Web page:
Courtesy photo

Male escort can't escape guilty verdict for murder, theft of solid gold flute

A lawyer for a male escort found guilty of murdering a Bay Point man and stealing his solid gold flute in 2008 said Monday he will appeal his client's conviction to the California Supreme Court.

Stephen Bedrick, an attorney for Alejandro Rivera, said he will ask the high court to review a decision in which a state appeals court in San Francisco last week upheld Rivera's first-degree murder conviction.

Rivera, 26, of Vallejo, was convicted in Contra Costa County Superior Court last year of murdering Theodore Neff, 66, by strangling him, and of then setting his townhouse on fire on Dec. 3, 2008.

In addition to first-degree murder, Rivera was found guilty of burglary, grand theft and arson.  He was sentenced to 33 years to life in prison.

Rivera, who advertised escort and sexual services on Craigslist, also had a job as a janitor and was married and had a child.

Neff, a retired bank executive and amateur musician, met him through the ads and the two began a sexual relationship in mid-2008, according to Rivera's testimony at his trial.

Rivera was arrested two days after the slaying, after police traced his efforts to sell the gold flute to a flute dealer. He also stole Neff's sterling silver flute and laptop computers.

During his trial, Rivera admitted strangling Neff but claimed he acted in the heat of passion after Neff told him he might have AIDS. His defense lawyers argued for a conviction of the lesser crime of manslaughter rather than murder.

In his appeal to the state Court of Appeal, Rivera claimed the trial jury was prejudiced by seeing him re-enact the strangling by using a small, unclothed female mannequin supplied by a prosecutor.
    
The re-enactment was demanded by the prosecutor during cross-examination after Rivera testified in his own defense.

A three-judge panel of the appeals court unanimously rejected Rivera's claim in a ruling issued on Wednesday.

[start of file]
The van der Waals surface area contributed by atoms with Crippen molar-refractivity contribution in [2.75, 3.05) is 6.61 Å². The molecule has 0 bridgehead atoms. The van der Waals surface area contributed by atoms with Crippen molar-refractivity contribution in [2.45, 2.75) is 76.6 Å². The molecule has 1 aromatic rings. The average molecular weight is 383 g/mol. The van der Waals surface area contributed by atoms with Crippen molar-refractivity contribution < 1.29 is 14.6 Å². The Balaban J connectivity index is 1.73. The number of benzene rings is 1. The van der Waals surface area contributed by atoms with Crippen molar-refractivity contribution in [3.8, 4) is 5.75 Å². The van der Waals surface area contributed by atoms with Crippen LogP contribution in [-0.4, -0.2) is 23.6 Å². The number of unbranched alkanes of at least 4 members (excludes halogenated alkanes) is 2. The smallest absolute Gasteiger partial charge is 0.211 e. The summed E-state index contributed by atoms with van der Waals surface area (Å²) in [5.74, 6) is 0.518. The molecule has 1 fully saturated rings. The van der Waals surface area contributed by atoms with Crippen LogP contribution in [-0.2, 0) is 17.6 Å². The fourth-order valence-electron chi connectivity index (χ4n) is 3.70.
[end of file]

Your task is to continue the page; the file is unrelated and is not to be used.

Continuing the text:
Justice Robert Dondero wrote that the re-enactment should not have been allowed because it was likely to enflame the jury's emotions, didn't duplicate the actual circumstances of the strangling and resulted in a “rather absurd, indecorous courtroom spectacle.”

But the panel said the re-enactment didn't make a difference to the jury's decision to convict Rivera of murder rather than manslaughter because there was “overwhelming evidence” that he “intentionally strangled Neff, stole his flutes and computers and set fire to his residence.”

The court said that evidence Rivera acted in the heat of passion, rather than out of intent to kill, was “exceedingly weak.”

The justices noted that Rivera testified that he returned to attack and kill Neff after initially choking him and starting to leave the house, and then stole the items and set fire to the house. Rivera also never had himself tested for AIDS, the court said.

Bedrick said, “I'm disappointed. The court said that allowing this absurd demonstration to be performed was an error and was prejudicial.

“That should be enough for a reversal and a new trial,” Bedrick said.

Neff bought the gold flute for $23,000 in 2007 from Nagahara Flutes in Chelmsford, Mass., according to saleswoman Geraldine Morillo-Barravarte, who said the instrument was solid gold with a silver mechanism and silver keys.

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